Class of Nuke 'Em High Review
Having carved out their unique brand of trashy but strangely watchable eighties horror with little low grade gems such as the silly The Toxic Avenger, the Troma team moved on to create Class of Nuke ‘Em High, a ridiculous merger of cheap eighties high school comedy and garishly colourful splatter which would only have been acceptable during the era which this movie inhabits. The movie was thus entitled as an attempt to fool the careless (or daydreaming) video rental library browser into thinking that the video was in fact Class of 1984, but even the most shallow analysis would make it clear that the two films are unrelated.
I recall casting my eyes over the lurid charms of my local video shop in the mid eighties, when we would try (sometimes successfully, sometimes spectacularly unsuccessfully) to hire out videos which were beyond our pay grade, if you consider salary to be our tender age, and the paymaster to be our learned friends at the BBFC. At that time, I was obsessed with sniffing out the most frightening/gory (either would do) horror product possible, and seeing the frankly ridiculous cover image of …Nuke ‘Em High made me pay it only the most token of glances.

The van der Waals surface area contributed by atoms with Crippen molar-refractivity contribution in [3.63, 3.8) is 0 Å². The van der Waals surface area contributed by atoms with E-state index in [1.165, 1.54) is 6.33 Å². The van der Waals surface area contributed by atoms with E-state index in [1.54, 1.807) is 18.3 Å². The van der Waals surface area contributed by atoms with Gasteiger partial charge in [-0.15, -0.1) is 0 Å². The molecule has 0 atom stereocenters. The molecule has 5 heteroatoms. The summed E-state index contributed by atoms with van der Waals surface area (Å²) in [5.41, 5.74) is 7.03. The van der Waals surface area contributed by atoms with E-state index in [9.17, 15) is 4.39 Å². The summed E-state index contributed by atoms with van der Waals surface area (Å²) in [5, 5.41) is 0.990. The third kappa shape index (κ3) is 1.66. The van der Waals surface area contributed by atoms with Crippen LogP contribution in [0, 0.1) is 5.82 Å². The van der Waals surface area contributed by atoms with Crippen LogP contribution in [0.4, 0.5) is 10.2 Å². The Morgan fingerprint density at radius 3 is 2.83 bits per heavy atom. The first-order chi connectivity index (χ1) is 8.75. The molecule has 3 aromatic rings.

In retrospect, it’s something of a shame, because …Nuke ‘Em High, ridiculous though it is, does have something of a self-aware trashiness which is mildly appealing to the seasoned horror veteran. Viewers of the Saw and Hostel generation are unlikely to have the back catalogue awareness or even patience to find enjoyment in this gutter product, but the inventiveness, resourcefulness, and comedic eye of the Troma team is difficult to ignore. Lloyd Kaufman, the beating heart of Troma over the years, shared directorial duties (under the pseudonym Samuel Weil) with Richard W. Haines, and the film crew managed to craft a comic book story which is as creative as it is preposterous.
It’s this creativeness and resourcefulness which elevates the Troma product from repulsive junk to entertaining self-aware trash. It’s not just the creativity that goes into the visuals, though that is something to be lauded; the power station behind the school, for example, is generated through a delightfully simple (and cheap) matting effect, but it’s also the down to Earth approach of the entire crew, who were all prepared to turn their hand to a number of roles (including acting) to ensure the film delivered in the best possible way according to the tight and low budget.